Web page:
Maple bat problem not easy to solve

Is enough ash wood available for baseball to ban maple bats?

A prominent bat manufacturer says yes. Baseball says no.

The issue, like so much else with the controversy over maple bats, is not as simple as it seems.

Talk of banning maple revived after a piece from a broken bat struck Cubs rookie Tyler Colvin in the upper chest on Sunday, sidelining him for the rest of the season.

Rob Manfred, baseball’s executive vice-president of labor relations, says that eliminating maple is impractical, citing a shortage of high-quality ash.

Rick Redman, vice-president of corporate communications for Louisville Slugger, baseball’s leading bat manufacturer, disputes Manfred’s notion.

“Our timber division and pro bat staff are not in agreement with the statement that there’s not enough ash available,” Redman said. “We’d need about six months to ramp up timber harvesting to be able to produce 100 percent ash for MLB.”

Which view is more accurate?

Depends upon your perspective.

Scott Drake, vice president of operations for TECO, an independent wood-certification company working with MLB, says that Louisville Slugger probably could produce enough bats to go 100 percent ash short-term.

But such a move, Drake says, could lead to poorer quality.

“Each wood species has a sweet-spot for what constitutes professional-grade bat quality,” Drake says. “It’s not just how many bats you can produce, its how many professional-grade bats you can produce, and for how long.”

The supply of ash is not endless.

An insect known as emerald ash borer threatens the species.

The insect, Redman says, has killed millions of ash trees, primarily in areas where Louisville Slugger does not harvest timber for bats — Michigan, Indiana, Ohio and other states.

However, it also has been discovered near Louisville Slugger’s primary harvesting areas in Pennsylvania and New York.

Despite the threat, Redman says, “We currently have access to enough high quality northern white ash to provide MLB all the ash bats it would need for the foreseeable future, at least five to 10 years.”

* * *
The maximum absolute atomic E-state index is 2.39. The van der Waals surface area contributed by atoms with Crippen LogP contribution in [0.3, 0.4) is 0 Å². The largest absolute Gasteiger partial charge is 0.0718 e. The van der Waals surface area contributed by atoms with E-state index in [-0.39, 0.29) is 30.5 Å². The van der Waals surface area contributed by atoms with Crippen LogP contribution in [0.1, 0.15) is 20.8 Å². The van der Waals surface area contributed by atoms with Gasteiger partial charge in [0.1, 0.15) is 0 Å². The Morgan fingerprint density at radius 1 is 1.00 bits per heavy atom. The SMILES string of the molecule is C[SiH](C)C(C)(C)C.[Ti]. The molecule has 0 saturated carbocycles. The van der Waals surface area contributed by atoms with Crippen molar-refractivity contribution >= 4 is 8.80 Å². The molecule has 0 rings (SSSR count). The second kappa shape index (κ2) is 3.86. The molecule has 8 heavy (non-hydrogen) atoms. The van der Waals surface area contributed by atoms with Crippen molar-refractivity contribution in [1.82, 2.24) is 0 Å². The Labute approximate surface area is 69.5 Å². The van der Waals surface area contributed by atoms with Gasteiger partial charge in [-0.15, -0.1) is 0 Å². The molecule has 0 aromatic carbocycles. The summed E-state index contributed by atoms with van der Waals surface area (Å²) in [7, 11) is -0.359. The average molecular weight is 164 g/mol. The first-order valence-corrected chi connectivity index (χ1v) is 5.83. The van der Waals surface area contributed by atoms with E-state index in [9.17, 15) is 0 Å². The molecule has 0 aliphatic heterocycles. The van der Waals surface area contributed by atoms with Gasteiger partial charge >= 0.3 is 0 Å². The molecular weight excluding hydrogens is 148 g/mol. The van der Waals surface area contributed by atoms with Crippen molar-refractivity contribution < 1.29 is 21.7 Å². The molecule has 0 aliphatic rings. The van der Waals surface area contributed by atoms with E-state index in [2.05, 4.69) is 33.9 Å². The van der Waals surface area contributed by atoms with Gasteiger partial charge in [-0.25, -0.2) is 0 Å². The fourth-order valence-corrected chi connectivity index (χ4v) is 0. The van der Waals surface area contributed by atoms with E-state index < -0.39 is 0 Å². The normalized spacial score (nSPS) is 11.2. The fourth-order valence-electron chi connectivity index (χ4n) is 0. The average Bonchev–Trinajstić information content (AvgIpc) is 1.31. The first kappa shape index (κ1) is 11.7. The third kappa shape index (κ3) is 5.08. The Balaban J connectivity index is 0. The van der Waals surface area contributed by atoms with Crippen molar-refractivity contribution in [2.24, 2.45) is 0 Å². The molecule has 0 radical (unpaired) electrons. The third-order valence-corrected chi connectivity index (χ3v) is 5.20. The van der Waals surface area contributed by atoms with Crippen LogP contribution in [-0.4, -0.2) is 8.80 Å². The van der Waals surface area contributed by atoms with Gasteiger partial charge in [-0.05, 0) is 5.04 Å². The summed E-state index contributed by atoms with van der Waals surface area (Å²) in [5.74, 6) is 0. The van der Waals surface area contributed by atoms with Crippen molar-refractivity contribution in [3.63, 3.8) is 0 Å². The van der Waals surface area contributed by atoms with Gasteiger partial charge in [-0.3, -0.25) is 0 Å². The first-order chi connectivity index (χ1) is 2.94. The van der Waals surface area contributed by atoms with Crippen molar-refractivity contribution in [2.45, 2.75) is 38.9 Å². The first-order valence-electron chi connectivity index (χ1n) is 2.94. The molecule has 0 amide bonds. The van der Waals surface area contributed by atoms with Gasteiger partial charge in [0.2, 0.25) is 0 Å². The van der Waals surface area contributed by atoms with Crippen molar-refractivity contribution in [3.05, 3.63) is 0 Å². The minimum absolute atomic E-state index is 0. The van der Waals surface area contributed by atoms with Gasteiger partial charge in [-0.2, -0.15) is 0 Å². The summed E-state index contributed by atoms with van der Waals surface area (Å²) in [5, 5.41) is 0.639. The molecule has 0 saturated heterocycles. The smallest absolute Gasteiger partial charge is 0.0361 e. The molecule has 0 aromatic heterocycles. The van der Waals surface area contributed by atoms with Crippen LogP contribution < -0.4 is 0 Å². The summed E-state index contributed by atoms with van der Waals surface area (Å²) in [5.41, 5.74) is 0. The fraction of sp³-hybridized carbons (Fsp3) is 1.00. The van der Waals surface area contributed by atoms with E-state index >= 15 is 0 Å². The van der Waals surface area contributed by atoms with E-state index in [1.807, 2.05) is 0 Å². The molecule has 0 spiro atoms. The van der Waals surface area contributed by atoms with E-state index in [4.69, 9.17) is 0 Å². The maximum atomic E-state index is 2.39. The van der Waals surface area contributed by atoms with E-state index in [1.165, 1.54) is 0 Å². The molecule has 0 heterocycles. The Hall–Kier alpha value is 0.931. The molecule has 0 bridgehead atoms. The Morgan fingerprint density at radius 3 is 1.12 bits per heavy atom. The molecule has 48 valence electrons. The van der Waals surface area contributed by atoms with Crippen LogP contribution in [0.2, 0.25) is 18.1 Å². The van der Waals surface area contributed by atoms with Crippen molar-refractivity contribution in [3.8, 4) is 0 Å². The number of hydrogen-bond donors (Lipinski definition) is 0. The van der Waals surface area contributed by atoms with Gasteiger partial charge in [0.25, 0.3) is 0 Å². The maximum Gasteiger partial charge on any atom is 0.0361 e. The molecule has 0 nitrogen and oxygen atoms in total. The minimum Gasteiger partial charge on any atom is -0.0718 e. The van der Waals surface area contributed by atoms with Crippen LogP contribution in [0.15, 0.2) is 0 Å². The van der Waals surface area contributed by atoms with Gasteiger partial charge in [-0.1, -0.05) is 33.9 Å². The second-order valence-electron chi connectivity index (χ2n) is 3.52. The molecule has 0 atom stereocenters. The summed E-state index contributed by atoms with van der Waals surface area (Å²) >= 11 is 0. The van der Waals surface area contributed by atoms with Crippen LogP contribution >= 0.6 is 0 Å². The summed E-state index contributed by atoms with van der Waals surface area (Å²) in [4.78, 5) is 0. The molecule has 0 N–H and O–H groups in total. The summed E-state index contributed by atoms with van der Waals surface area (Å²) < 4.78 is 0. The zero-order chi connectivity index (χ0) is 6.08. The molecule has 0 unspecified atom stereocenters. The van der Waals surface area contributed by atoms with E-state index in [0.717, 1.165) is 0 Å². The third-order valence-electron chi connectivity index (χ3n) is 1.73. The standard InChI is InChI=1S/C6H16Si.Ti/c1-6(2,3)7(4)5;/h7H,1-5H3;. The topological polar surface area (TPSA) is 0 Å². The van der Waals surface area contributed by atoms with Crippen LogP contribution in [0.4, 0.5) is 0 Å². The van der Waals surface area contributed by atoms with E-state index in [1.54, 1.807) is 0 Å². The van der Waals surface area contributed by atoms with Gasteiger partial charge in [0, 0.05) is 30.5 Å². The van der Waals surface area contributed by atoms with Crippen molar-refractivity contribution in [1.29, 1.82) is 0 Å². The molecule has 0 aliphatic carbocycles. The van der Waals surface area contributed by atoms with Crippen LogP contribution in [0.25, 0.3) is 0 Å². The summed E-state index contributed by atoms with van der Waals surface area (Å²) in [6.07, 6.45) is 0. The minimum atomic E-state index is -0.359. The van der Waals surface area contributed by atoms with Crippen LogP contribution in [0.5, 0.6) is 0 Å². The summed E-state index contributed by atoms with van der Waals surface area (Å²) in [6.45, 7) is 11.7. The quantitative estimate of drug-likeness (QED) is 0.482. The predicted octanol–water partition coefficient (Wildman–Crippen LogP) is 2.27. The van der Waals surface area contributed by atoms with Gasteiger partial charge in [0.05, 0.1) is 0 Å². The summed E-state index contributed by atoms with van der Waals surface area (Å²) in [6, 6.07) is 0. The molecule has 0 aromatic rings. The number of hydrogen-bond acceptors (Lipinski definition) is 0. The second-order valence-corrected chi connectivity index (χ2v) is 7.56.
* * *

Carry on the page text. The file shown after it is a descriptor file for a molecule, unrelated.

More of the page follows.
Such a move, though, would not be without risk.

“The concern is if you convert to all ash and the blight spreads to the forests that produce ash, then where are you?” Manfred asks.

Manfred also says that baseball’s independent experts advised him that a ban on maple — and subsequent transition to ash — would require six to eight months to implement.

The sport does not have that kind of time.

Less than four months elapse from the end of the World Series to the start of spring training in Florida and Arizona.

“It would be extremely difficult, if not impossible to get back to all ash,” Manfred says. “It probably would be imprudent to do that even if you get through the eight-month transition period.”

Louisville Slugger has a vested interest in baseball making the switch — it currently holds 55 to 60 percent of the bat market share, Redman says, and that number might increase to 85 to 90 percent if baseball went to all ash, according to a major-league source.

Reed Dickens, CEO of Marucci Sports, a competing company that produces more maple than ash bats, says the comparison between the two woods is beside the point.

“Whether it’s ash, maple or anything else, it’s not about the species of wood. It’s about the density and the geometry of the bats,” Dickens says.

Which is why baseball has taken measures since 2008 to address the quality of maple bats, working with TECO and the U.S. Department of Agriculture Forest Service’s Forest Product Laboratory.

The sport has imposed tougher standards on manufacturers and banned certain models in the minors for players who are not members of the major-league union.

The results are encouraging: The number of broken maple bats dropped by approximately 50 percent from the start of ‘08 to the end of ’09, major-league officials say.

The Colvin incident, however, raised fresh concerns about the danger posed by even one broken bat — concerns that elicited an immediate and somewhat misinformed outcry.

A ban on maple at the major-league level only could take place through collective bargaining between MLB and the union. But baseball and its experts believe that the sport cannot solely rely on ash long-term.

“We are going to have to address the ash availability issue at some point,” Drake says. “We have made great strides in understanding and implementing the key criteria for hard maple, and are in the process of developing a test protocol for reviewing other alternatives. Good alternatives do exist if handled properly.”